I’ve got sciatica, what can I do?

We commonly see patients in clinic presenting with sciatic pain that is often described as a deep, gnawing pain from the back or the buttock and into the back or side of the leg that is sometimes electric, shooting or stabbing. It can occur without lower back pain, and sometimes it can cause a limp when walking.

Sciatica is a very painful condition that can be grouped with a family of pains called neuralgia. Neuralgia literally means "pain with a neurological cause", or pain that is due to nerve problems – but that's not enough to make a diagnosis.

We commonly see many primary health care practitioners use the phrase 'sciatica' as a diagnosis, but the word sciatica merely means the patient has pain in the leg, rather than be a proper analysis of the cause of the pain. To get to the root cause of the pain, we need to look at what can cause sciatica?

Is all sciatica the same?

Several different things can cause sciatica. Possibly the most common cause of sciatica is when one of the nerve roots that combine to create the sciatic nerve get pinched or compressed where they exit the spine. This can be caused by several things including a bulging or herniated disc; inflammation and muscle spasm from simple mechanical back pain; from structural changes such as traumatic injury and fracture or an overgrowth of bone following a long history of degeneration.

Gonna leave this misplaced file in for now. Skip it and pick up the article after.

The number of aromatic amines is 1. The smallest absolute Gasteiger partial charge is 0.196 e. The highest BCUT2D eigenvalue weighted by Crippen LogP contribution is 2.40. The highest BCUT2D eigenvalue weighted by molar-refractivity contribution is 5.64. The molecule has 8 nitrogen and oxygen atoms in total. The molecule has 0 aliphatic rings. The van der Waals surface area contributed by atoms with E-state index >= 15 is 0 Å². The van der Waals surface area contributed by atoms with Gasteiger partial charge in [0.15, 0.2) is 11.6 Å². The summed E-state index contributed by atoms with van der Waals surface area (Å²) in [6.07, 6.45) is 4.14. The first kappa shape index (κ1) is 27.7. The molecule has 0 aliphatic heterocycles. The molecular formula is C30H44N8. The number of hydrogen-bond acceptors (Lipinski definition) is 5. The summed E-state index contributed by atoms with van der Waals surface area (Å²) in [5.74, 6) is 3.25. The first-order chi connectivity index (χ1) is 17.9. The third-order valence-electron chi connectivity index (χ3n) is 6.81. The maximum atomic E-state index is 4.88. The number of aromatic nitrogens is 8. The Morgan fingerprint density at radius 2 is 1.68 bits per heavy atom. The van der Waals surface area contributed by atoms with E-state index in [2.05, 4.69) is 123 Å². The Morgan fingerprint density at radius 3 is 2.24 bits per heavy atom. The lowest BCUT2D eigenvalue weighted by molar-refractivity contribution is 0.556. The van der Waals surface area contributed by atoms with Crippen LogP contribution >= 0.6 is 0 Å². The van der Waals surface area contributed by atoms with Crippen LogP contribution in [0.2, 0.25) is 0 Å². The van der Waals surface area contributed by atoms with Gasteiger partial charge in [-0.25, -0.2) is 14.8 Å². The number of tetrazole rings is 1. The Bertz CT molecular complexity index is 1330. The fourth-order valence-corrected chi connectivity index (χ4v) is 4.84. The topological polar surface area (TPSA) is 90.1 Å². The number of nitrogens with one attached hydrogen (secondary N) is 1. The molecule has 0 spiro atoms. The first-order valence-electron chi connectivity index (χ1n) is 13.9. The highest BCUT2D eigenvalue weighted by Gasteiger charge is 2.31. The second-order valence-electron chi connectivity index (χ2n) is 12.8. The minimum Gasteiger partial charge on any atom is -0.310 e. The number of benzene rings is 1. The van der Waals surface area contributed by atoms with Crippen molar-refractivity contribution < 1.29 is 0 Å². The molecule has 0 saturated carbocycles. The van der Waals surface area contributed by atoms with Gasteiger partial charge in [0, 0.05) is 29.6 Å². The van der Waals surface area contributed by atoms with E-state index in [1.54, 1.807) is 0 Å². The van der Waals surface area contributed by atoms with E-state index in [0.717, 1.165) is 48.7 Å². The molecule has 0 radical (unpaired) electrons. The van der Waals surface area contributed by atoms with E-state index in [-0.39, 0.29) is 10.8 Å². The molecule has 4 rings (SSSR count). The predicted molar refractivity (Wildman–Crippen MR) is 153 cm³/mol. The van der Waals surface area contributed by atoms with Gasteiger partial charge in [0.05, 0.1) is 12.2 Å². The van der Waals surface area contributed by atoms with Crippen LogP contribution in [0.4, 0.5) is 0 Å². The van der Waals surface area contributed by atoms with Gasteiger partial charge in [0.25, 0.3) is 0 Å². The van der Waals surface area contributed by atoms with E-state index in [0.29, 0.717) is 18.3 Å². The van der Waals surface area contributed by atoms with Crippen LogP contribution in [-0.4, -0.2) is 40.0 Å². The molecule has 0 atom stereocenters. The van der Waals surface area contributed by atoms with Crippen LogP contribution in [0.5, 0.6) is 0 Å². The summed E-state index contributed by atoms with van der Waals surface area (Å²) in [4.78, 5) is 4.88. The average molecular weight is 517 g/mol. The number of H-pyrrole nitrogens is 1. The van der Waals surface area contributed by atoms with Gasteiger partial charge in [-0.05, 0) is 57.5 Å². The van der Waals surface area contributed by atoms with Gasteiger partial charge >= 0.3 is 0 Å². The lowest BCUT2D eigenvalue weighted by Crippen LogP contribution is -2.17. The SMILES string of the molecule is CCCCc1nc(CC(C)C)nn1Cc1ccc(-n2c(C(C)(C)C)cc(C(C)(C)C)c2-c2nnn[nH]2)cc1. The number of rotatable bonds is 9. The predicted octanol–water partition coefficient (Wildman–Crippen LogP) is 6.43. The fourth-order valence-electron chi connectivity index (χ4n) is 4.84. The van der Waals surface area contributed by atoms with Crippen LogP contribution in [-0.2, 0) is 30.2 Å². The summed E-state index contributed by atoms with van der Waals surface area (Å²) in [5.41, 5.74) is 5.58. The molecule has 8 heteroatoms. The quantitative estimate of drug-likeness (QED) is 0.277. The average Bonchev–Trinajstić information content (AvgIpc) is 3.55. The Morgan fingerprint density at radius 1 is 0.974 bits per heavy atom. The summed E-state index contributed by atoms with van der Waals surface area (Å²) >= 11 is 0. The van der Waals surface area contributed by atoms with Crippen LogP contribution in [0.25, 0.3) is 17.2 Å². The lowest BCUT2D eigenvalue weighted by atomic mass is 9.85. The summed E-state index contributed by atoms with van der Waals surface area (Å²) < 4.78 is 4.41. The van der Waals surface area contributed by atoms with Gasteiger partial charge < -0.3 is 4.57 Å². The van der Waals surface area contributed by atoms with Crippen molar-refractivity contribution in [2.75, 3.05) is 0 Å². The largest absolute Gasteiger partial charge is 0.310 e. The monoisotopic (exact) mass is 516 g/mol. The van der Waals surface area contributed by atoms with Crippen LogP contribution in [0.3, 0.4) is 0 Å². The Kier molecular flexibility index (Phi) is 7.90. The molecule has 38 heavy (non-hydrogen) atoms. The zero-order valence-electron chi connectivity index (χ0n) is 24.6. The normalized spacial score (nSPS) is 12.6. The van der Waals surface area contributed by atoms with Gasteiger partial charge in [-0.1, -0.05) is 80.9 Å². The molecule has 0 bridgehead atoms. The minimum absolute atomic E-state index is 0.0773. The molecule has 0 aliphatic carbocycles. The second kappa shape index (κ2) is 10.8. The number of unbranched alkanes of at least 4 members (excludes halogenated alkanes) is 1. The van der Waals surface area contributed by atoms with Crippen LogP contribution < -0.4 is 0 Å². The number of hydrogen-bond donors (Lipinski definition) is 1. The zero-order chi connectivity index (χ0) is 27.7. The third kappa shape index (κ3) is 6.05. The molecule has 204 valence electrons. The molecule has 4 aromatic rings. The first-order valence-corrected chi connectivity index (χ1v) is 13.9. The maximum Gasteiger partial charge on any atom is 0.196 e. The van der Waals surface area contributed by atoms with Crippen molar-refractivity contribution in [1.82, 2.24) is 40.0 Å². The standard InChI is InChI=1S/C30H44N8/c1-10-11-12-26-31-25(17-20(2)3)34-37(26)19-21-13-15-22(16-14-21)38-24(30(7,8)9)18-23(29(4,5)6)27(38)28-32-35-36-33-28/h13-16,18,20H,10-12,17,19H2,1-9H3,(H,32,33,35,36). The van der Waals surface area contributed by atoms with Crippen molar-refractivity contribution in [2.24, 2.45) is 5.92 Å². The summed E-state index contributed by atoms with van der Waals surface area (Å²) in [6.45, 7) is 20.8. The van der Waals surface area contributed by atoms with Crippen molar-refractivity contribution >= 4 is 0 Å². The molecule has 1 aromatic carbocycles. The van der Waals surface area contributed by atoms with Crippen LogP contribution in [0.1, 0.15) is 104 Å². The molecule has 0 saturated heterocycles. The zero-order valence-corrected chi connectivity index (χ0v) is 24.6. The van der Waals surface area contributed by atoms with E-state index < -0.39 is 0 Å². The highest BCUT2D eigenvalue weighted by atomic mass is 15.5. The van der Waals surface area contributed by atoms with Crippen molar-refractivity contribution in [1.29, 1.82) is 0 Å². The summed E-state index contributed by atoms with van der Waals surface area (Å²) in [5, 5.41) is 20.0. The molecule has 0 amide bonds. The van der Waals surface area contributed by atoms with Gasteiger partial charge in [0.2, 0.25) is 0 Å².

Sciatica can also occur when the sciatic nerve becomes compressed where it travels through the gluteal muscle group in your backside if they are tight. A small percentage of the population also has a small anatomical anomaly, where the sciatic nerve pierces a small muscle in the glute complex called piriformis – this is known as piriformis syndrome, but thankfully it's quite rare.

Why do you have pain?

The re-occurring theme between these two leading causes of sciatica is compression of the nerve coming from the spine, commonly referred to as a trapped nerve. The compression, or trap, causes the signals being sent back to the brain via the nerve to be misinterpreted as pain.

How do you know what type of sciatica you have?

We can help you find out! Osteopaths are trained in simple orthopaedic and neurological testing, and we will test all the different structures and tissues in your body that may be compressing the sciatic nerve to help us determine the root cause of your sciatic pain.

Once we have determined the exact cause of your sciatic pain, it will be much easier to work out an effective treatment plan tailored to your unique needs to help reduce pain and get you back to doing the things you enjoy.
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